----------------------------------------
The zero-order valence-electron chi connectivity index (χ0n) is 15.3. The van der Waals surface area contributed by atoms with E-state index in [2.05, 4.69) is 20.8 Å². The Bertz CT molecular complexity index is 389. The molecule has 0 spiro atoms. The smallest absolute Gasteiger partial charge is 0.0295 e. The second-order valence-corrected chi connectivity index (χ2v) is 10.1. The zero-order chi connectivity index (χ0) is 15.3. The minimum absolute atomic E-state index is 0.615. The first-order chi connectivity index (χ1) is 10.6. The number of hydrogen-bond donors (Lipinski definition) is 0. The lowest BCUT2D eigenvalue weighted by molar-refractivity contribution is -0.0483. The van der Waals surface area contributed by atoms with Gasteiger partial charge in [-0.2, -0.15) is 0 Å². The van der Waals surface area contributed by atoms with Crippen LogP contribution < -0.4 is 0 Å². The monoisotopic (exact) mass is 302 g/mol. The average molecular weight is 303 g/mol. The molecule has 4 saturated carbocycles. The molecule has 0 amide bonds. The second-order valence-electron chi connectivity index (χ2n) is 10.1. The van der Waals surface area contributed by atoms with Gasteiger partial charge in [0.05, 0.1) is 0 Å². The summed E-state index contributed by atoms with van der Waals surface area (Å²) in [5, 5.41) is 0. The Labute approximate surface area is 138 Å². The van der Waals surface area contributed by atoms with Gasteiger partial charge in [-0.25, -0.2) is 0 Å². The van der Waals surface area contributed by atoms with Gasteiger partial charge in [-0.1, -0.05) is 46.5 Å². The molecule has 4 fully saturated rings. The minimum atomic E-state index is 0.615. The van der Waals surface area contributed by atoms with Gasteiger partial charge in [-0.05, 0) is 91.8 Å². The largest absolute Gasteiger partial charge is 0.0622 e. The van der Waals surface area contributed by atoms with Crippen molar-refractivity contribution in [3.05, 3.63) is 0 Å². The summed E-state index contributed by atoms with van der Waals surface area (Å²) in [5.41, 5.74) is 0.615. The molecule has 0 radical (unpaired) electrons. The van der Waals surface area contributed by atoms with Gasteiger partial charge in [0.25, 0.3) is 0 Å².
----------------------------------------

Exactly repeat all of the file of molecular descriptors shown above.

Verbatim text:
The zero-order valence-electron chi connectivity index (χ0n) is 15.3. The van der Waals surface area contributed by atoms with E-state index in [2.05, 4.69) is 20.8 Å². The Bertz CT molecular complexity index is 389. The molecule has 0 spiro atoms. The smallest absolute Gasteiger partial charge is 0.0295 e. The second-order valence-corrected chi connectivity index (χ2v) is 10.1. The zero-order chi connectivity index (χ0) is 15.3. The minimum absolute atomic E-state index is 0.615. The first-order chi connectivity index (χ1) is 10.6. The number of hydrogen-bond donors (Lipinski definition) is 0. The lowest BCUT2D eigenvalue weighted by molar-refractivity contribution is -0.0483. The van der Waals surface area contributed by atoms with Gasteiger partial charge in [-0.2, -0.15) is 0 Å². The van der Waals surface area contributed by atoms with Crippen LogP contribution < -0.4 is 0 Å². The monoisotopic (exact) mass is 302 g/mol. The average molecular weight is 303 g/mol. The molecule has 4 saturated carbocycles. The molecule has 0 amide bonds. The second-order valence-electron chi connectivity index (χ2n) is 10.1. The van der Waals surface area contributed by atoms with Gasteiger partial charge in [0.05, 0.1) is 0 Å². The summed E-state index contributed by atoms with van der Waals surface area (Å²) in [5, 5.41) is 0. The Labute approximate surface area is 138 Å². The van der Waals surface area contributed by atoms with Gasteiger partial charge in [-0.25, -0.2) is 0 Å². The van der Waals surface area contributed by atoms with Gasteiger partial charge in [-0.1, -0.05) is 46.5 Å². The molecule has 4 fully saturated rings. The minimum atomic E-state index is 0.615. The van der Waals surface area contributed by atoms with Gasteiger partial charge in [-0.05, 0) is 91.8 Å². The largest absolute Gasteiger partial charge is 0.0622 e. The van der Waals surface area contributed by atoms with Crippen molar-refractivity contribution in [3.05, 3.63) is 0 Å². The summed E-state index contributed by atoms with van der Waals surface area (Å²) in [5.41, 5.74) is 0.615. The molecule has 0 radical (unpaired) electrons. The van der Waals surface area contributed by atoms with Gasteiger partial charge in [0.25, 0.3) is 0 Å².